Dipika Pallikal — Squashing stereotypes

For Dipika Pallikal Karthik, who made a triumphant return to squash, the goal now is to keep up and not burst into flames in trying to outdo herself. The twin gold medals from the World Doubles Championship in Glasgow are a statement of intent ahead of the Commonwealth Games and the Asian Games.

Still coming to terms with two new members in her life, barely six months after their birth, Dipika Pallikal decided to dive back into the rigours of life as an active athlete.   -  SPECIAL ARRANGEMENT / PAUL ROBERTS

Dipika Pallikal Karthik was away from squash for three long years. Since 2006, Dipika’s world had been just squash, and her life moved gears to accommodate the sport and her ambitions in it. However, something snapped in 2018, something about the race didn’t feel exciting anymore. Dipika was not done for good, but she wanted the tape to pause.

READ: Dipika wins two gold medals at WSF World Doubles Championships

In April this year, she picked up the squash racket again, but much had changed — the game was more competitive, training techniques and routines had evolved, and Dipika herself had two new priorities alongside her squash career — an interior design boutique which she founded with her best friend, and her twin sons Kabir and Zian.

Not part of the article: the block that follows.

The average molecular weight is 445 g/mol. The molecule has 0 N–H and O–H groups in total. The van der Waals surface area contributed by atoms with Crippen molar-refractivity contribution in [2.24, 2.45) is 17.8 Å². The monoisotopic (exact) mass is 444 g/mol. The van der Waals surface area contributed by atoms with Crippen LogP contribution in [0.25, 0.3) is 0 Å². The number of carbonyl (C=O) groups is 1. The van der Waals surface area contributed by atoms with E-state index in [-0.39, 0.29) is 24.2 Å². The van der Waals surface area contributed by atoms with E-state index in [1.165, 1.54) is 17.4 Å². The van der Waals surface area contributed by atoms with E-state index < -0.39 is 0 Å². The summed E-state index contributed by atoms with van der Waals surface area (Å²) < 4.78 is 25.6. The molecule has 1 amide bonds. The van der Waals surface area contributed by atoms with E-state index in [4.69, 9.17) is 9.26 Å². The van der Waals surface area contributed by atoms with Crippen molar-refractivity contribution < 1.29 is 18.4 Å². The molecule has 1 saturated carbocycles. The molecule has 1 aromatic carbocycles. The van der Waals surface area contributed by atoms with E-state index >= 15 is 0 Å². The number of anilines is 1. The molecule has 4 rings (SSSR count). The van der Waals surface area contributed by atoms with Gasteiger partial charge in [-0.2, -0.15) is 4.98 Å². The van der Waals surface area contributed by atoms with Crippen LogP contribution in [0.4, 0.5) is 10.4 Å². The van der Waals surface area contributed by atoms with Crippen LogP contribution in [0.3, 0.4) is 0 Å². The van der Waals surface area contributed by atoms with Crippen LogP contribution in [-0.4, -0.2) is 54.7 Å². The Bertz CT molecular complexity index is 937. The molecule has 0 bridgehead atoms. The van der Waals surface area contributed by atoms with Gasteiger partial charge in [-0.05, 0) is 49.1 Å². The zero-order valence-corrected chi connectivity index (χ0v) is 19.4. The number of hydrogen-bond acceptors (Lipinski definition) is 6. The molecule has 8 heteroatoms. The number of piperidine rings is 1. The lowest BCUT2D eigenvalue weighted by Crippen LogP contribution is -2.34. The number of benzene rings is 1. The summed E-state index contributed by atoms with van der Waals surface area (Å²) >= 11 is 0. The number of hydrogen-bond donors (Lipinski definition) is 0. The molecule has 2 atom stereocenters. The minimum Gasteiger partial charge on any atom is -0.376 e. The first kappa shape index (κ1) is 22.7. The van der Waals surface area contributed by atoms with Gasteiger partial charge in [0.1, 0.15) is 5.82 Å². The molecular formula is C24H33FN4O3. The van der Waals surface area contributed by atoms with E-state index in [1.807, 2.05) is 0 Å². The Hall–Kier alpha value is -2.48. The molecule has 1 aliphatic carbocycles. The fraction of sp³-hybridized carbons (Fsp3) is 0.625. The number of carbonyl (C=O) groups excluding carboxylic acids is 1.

Rich dividends: The Indian squash team that returned with two gold medals from the World Doubles Championships in Glasgow.   -  SPECIAL ARRANGEMENT / PAUL ROBERTS

 

When she landed in Glasgow for the World Doubles Championship, a little nervousness was understandable, playing against the best who had only gotten better during her time away. However, her greatest demon was the person looking back at her in the mirror.

“When you get back to a sport, especially after motherhood, a lot of people tend to just try and be like, ‘I was hitting the ball like this, why am I not hitting it like that anymore? Or, I was lifting 150 kg deadlifts, why am I not doing that anymore?’ On a normal basis, you always compare yourself to others. But when you've been at your best a few years back and when you've taken that break, it's very easy to just float that way and go why am I not doing what I used to do?” says Dipika.

The world was asking those same questions of her — if she could still keep up. Her answer? Twin gold medals — one in the mixed doubles with Saurav Ghosal and the other in the women’s doubles with Joshna Chinappa — both longtime partners and, in Saurav’s case, family (Saurav is married to Dipika’s sister).

Finding joy

Dipika has always meandered through life on her own terms. She uprooted her life and moved to Egypt when she needed better facilities to train; she stepped away from the National Championships when she was on top of the game for three years because the prize money was steeply lower for the women. Likewise, she stepped away from her career when she was at her peak physically.

“There were a few reasons for the break. Top of the list was wanting to start a family with Dinesh (Karthik) because, at the end of the day, I am married to a cricketer,” Dipika says as she negotiates life in the Royal Challengers Bangalore bio-bubble. Karthik plays for RCB in the Indian Premier League.

“If I was married to a normal guy who goes to the office, who can take a break and can travel with me then starting a family would have been easier,” she adds with a wry smile.

Dipika’s career wasn’t giving her much joy at that point either.